Since we’re having speaking class again I felt like publishing a few important tips again. Even after a lot of time giving presentations those few points still remain on the check-list. Avoid them under all circumstances.
1: Starting with an excuse. Very often speakers start with an excuse. “First of all sorry but I’m a bit sick / hungover / jet-lagged / etc…” – Cut it out! The audience is there (and probably even paid for it) to see a great presentation. Telling them you’re not able to “perform” is just disrespectful. How would you feel if you go to see the Lakers and Kobe Bryant would say ‘yo, sorry, but I went out partying yesterday so I’m not able to give 100% today’?
2: Telling the audience to wait. Once in a while you might come across an audience that is actually interested in interactive presentations and eager to participate. That’s awesome and you should enjoy and embrace it. Don’t tell them something like “Let me come back to that later”. You will forget about it anyways. Interact right away, encourage them to ask further and compliment them regarding their interaction with you.
3: Checking sound Seriously? Starting by asking “Hey, can everybody hear me?” – Man that’s a professional speech that you are giving here. The sound shouldn’t be an issue. If you have the feeling the sound isn’t working, try again. Calm and politley. Simply start over. If you still think it’s not working simply let the technician know. Always keep smiling and in contact with the audience. Don’t panic and always keep a towel handy.
4: Bright lights Relates to the “excuses” point in the beginning. “I can’t really see you guys ’cause I’m looking right into the light” – Oh poor you! Again. Professional presentation. People pay to see you. Don’t bore them with things like that. Make it happen! Stay focused, cool, do your job and make them happy.
5: Can you read this? Asking if the audience can read your slides just shows that you are not sure whether or not you did your job and prepared good slides. When your audience is old, make it bigger. No kidding. Besides that you shouldn’t have to many words on each slide anyways. But you know that already, right?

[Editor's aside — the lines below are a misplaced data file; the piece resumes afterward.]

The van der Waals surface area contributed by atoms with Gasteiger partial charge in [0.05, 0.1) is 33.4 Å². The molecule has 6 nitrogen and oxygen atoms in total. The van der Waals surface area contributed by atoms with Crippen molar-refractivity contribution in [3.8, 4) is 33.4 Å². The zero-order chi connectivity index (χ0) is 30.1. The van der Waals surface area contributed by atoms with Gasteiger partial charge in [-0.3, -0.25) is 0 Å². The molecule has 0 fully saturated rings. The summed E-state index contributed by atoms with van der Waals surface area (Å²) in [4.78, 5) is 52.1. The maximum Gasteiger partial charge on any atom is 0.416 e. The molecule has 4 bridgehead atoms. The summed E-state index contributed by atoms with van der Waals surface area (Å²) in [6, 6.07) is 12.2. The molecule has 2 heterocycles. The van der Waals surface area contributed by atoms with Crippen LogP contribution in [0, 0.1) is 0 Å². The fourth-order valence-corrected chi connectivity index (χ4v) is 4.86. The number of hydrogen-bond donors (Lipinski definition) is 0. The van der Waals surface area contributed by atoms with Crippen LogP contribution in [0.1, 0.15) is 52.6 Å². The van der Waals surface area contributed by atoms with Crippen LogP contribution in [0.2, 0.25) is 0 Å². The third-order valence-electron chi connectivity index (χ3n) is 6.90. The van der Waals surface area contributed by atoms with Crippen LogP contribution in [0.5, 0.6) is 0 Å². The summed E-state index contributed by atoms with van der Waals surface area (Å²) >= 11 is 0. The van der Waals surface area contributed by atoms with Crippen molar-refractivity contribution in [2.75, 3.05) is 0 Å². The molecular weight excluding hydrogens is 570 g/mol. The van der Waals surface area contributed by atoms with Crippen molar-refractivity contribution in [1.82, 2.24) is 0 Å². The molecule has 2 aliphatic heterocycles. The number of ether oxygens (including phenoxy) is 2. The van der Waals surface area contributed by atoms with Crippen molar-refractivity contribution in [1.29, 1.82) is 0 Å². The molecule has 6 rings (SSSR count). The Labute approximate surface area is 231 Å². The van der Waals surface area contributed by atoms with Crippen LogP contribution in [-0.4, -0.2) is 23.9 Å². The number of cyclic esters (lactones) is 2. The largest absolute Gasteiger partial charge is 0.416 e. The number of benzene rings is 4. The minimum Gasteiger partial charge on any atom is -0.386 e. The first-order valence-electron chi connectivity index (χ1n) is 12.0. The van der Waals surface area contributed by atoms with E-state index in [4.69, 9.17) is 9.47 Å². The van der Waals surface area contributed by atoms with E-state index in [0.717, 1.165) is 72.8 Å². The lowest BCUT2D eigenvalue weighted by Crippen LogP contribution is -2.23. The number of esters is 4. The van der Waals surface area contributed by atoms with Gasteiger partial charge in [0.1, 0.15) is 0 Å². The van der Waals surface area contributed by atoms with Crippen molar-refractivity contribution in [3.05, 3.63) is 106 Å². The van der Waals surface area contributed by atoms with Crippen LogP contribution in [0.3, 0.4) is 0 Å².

6: “I’ll read that to you” Do not do this ever again! If there is to much text on your slides so that nobody in the audience can read it, it is way to much! There is nothing worse than text on a slide that you read out loud. Your audience will lose attention and doze off or, if you’re lucky, simply read by themselves. No matter what: They will stop listening to you. If you insist on having a few sentences on your slide, let the audience read it by themselves and stay quiet for a while. Nevertheless it would be way better not to do such a thing.
7: Tell the audience to turn of their electronic devices When I was younger so much younger than today….people told the audience to switch of their phones. Those days are over! I feel a bit silly mentioning it but I just saw that with some of my colleagues. In times of facebook, twitter, etc. you can’t tell people to stop using that. In fact you should encourage them to use social media during your talk and spread the word. If you have the feeling that people spend more time looking at their laptops than listening to your speech….improve your speech!
8. Telling the audience not to take notes That’s one of the mistakes I made quite a few times in the beginning. I told my students / audience that all my slides will be online to download so nobody would have to take more notes. When thinking about it that was total rubbish though. Writing thoughts down is one of the best ways of remembering stuff and processing new thoughts. Your audience might even come up with some good question while doing this. So don’t fight it! And btw…it’s almost 2014 so I simply expect your presentation to be available online.
9: Answering questions immediately It’s super cool that you decide to answer questions from the audience right away. We had that point earlier. However, before you answer a question you should repeat it first since many times audience members don’t have microphones available to ask their questions. Furthermore, repeating the question would give you some more time to think about a good answer.
10: Let’s keep it short Yeah. No! That’s never gonna happen and everybody knows that. Furthermore it’s not an issue. The audience is there because of you – they are not there to have lots of breaks. You can, of course, announce your time estimation in the beginning and then finish a bit early to give them time to ask or to meet them outside (“I’ll finish a bit early and if you are interested we can talk more about this topic while having a coffee outside.”). Important after announcing an estimated time frame: Stick to it!
Thank you very much for your attention!!! (sic!)